Megane RS has a sharp focus on control
Renault has launched its new Megane RS in SA to take on the established hot-hatch market
Renault Sport enthusiasts have been looking forward to the arrival of the latest Megane RS in SA and finally the wait is over.
The company launched its new missile this week and, after we drove it earlier in 2018, Lerato found it to be less the pure enthusiast’s car and more of an all-rounder.
Driven by design and focused on performance, Renault says the latest generation makes no attempt to hide its motorsport pedigree, particularly when it comes to driving dynamics on the road and on the track.
Design and engineering elements include the fact that the side wings have been widened by 60mm at the front and 45mm at the back (in comparison to the Megane GT). With the ride height lowered by 5mm compared with the GT and new 18-or 19-inch wheels, these new proportions make the car appear more aggressive.
In addition, there are wing-mounted air extractors, which optimise air flow through the wheel arches and the side sills establish a link between the front and the rear, the black blade of which evokes the undertray of a Formula 1 car.
There is a redesigned, narrower rear spoiler that has been engineered to improve aerodynamic performance and the rear bumper features a built-in diffuser and central exhaust.
"After having been involved in the development process in 2017, I’m proud to be the ambassador for Renault Megane RS," says Nico Hülkenberg, Renault Sport F1 driver and Renault Sports Cars ambassador.
"I had the opportunity to drive the car at various racetracks — Monaco, Montlhéry and Spa-Francorchamps — and I was impressed by the efficiency of the latest onboard technologies. The 4Control system is a dream come true for every driver looking for efficiency, since it improves the agility and the stability of the car. It’s a shame that four-wheel steering systems are banned in Formula 1."
We have experienced that 4Control system on the Megane GT that we had in our long-term fleet and it is no gimmick, providing much tighter turn-in when the bends beckon. It is an element Renault clearly thinks gives the Megane RS an edge.
"We’re proud to have managed to produce a car with improved cornering efficiency, largely due to the introduction of 4Control," says Patrice Ratti, MD, Renault Sport Cars.
"The system improves agility on tight corners and stability on fast bends, on the road and on the track. Drawing on the brand’s vast motorsport heritage, the new Renault Megane RS has been designed by people who are passionate about cars for people who love to drive. Its versatility also makes it perfectly suited to everyday use."
At low speeds, the rear wheels turn in the opposite direction to the front wheels, up to a maximum angle of 2.7°. The 4Control system comes into its own on twisty, winding roads, the 20% more direct steering delivering incisive handling. Renault says the settings chosen deliver better entry on corners and a "playful" side that is unprecedented on a front-wheel drive car.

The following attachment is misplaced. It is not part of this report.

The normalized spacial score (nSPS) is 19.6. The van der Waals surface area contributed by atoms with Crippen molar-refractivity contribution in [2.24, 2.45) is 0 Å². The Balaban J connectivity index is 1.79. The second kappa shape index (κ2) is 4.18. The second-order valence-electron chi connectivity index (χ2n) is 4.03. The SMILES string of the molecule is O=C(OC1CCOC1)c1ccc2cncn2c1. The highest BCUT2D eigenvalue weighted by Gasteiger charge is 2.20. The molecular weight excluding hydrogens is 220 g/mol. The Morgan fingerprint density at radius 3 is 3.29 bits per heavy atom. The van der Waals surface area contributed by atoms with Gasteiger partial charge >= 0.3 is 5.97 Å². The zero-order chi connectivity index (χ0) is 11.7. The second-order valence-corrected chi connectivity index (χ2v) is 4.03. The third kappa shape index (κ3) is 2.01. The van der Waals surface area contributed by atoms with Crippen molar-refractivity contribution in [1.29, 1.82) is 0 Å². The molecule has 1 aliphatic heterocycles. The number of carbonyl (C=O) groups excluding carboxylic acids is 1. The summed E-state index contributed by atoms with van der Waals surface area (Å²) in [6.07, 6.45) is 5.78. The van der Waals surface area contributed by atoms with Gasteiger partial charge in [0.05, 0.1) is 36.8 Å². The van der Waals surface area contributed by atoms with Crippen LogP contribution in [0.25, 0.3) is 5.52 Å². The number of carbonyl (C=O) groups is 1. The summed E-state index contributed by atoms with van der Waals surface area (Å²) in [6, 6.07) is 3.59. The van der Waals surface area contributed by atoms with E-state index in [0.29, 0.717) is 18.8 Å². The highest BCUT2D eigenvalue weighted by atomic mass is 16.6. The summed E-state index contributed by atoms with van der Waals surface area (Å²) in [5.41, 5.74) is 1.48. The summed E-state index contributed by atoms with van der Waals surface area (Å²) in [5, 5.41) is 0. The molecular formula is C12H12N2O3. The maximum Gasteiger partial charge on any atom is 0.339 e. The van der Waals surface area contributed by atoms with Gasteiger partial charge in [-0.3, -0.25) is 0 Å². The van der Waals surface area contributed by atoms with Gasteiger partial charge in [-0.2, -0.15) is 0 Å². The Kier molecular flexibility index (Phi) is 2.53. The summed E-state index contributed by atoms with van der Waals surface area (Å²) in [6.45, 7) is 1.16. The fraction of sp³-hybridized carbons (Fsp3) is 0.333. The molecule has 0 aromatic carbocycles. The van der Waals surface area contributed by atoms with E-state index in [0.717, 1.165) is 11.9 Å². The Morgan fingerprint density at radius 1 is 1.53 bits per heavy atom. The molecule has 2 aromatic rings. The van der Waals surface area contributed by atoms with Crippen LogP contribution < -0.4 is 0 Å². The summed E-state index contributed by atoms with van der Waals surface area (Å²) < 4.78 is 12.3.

Depending on how playful you want your Megane to be, there are two chassis options: Sport and Cup, allowing for two types of handling, thanks to the specific suspension settings (springs, shock absorbers, stops and anti-roll bar stiffness).
Renault says the Sport chassis provides new versatility on all types of surface, including the poorest quality and most uneven roads.
It comes with new shock absorbers and an electronically-controlled torque distribution system. By acting independently on the drive-wheel brakes, this technology limits understeer and improves traction when exiting corners.
Suited to intense sports-style use and especially to driving on racetracks, the Cup chassis offers a 10% stiffer damper system and a new Torsen mechanical, limited slip differential.
The engine is a new version of the 1.8l direct injection turbo unit, derived from synergies with the Renault-Nissan Alliance. It develops 205kW at 6,000r/min and a peak torque of 390Nm available from 2,400 to 4,800r/min through either a manual or EDC gearbox, depending on whether you opt for the Sport or Lux derivatives, the latter only being available in SA from November.
New cylinder head
To achieve the required performances, Renault Sport’s engine specialists designed a new cylinder head, with a reinforced structure and more efficient cooling that dissipates heat next to the combustion chamber. The design was entrusted to a task force made up of specialists from Renault Sport Cars, Renault Sport Racing and the Renault Technocentre1.
Strangely, and after checking a few times, the info released by Renault on its new hot hatch did not mention any performance figures, dwelling instead on the 4Control, the interior appointments and the LED lighting. Of course, we know you want the performance numbers. so the new RS is claimed to hit 100km/h in 5.8 seconds and a top speed of 250km/h.
The Sport version is available from September at R549,900 and the Lux derivative will be the same when it is released in SA in November 2018.